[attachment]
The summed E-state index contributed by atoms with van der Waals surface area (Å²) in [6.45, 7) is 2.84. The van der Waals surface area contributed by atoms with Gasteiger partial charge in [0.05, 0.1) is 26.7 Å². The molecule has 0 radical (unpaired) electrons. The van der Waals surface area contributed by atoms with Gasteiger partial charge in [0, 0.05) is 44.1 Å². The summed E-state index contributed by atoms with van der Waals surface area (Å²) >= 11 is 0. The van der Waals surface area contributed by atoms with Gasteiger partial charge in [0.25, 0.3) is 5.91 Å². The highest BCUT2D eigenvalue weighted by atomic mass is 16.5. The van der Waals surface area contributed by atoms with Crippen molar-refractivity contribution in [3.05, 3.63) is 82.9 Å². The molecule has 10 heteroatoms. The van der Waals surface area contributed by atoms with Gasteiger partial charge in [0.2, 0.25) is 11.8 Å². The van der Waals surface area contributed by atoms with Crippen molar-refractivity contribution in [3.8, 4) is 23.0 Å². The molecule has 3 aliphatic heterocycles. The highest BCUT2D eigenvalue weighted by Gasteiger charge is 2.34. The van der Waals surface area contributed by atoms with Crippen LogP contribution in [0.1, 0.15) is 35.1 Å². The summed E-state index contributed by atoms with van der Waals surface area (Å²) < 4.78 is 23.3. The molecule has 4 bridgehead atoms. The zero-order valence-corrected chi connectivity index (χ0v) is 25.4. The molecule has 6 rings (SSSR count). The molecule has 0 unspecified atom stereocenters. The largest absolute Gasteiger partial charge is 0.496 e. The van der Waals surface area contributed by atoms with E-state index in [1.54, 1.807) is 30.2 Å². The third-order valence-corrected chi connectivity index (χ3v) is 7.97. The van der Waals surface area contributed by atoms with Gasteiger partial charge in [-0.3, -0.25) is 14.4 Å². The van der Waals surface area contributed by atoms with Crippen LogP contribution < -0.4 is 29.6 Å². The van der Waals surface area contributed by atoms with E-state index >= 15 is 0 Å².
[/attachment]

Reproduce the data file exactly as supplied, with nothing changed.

The summed E-state index contributed by atoms with van der Waals surface area (Å²) in [6.45, 7) is 2.84. The van der Waals surface area contributed by atoms with Gasteiger partial charge in [0.05, 0.1) is 26.7 Å². The molecule has 0 radical (unpaired) electrons. The van der Waals surface area contributed by atoms with Gasteiger partial charge in [0, 0.05) is 44.1 Å². The summed E-state index contributed by atoms with van der Waals surface area (Å²) >= 11 is 0. The van der Waals surface area contributed by atoms with Gasteiger partial charge in [0.25, 0.3) is 5.91 Å². The highest BCUT2D eigenvalue weighted by atomic mass is 16.5. The van der Waals surface area contributed by atoms with Crippen molar-refractivity contribution in [3.05, 3.63) is 82.9 Å². The molecule has 10 heteroatoms. The van der Waals surface area contributed by atoms with Gasteiger partial charge in [0.2, 0.25) is 11.8 Å². The van der Waals surface area contributed by atoms with Crippen molar-refractivity contribution in [3.8, 4) is 23.0 Å². The molecule has 3 aliphatic heterocycles. The highest BCUT2D eigenvalue weighted by Gasteiger charge is 2.34. The van der Waals surface area contributed by atoms with Crippen LogP contribution in [0.1, 0.15) is 35.1 Å². The summed E-state index contributed by atoms with van der Waals surface area (Å²) < 4.78 is 23.3. The molecule has 4 bridgehead atoms. The zero-order valence-corrected chi connectivity index (χ0v) is 25.4. The molecule has 6 rings (SSSR count). The molecule has 0 unspecified atom stereocenters. The largest absolute Gasteiger partial charge is 0.496 e. The van der Waals surface area contributed by atoms with E-state index in [1.54, 1.807) is 30.2 Å². The third-order valence-corrected chi connectivity index (χ3v) is 7.97. The van der Waals surface area contributed by atoms with Gasteiger partial charge in [-0.3, -0.25) is 14.4 Å². The van der Waals surface area contributed by atoms with Crippen LogP contribution < -0.4 is 29.6 Å². The van der Waals surface area contributed by atoms with E-state index >= 15 is 0 Å².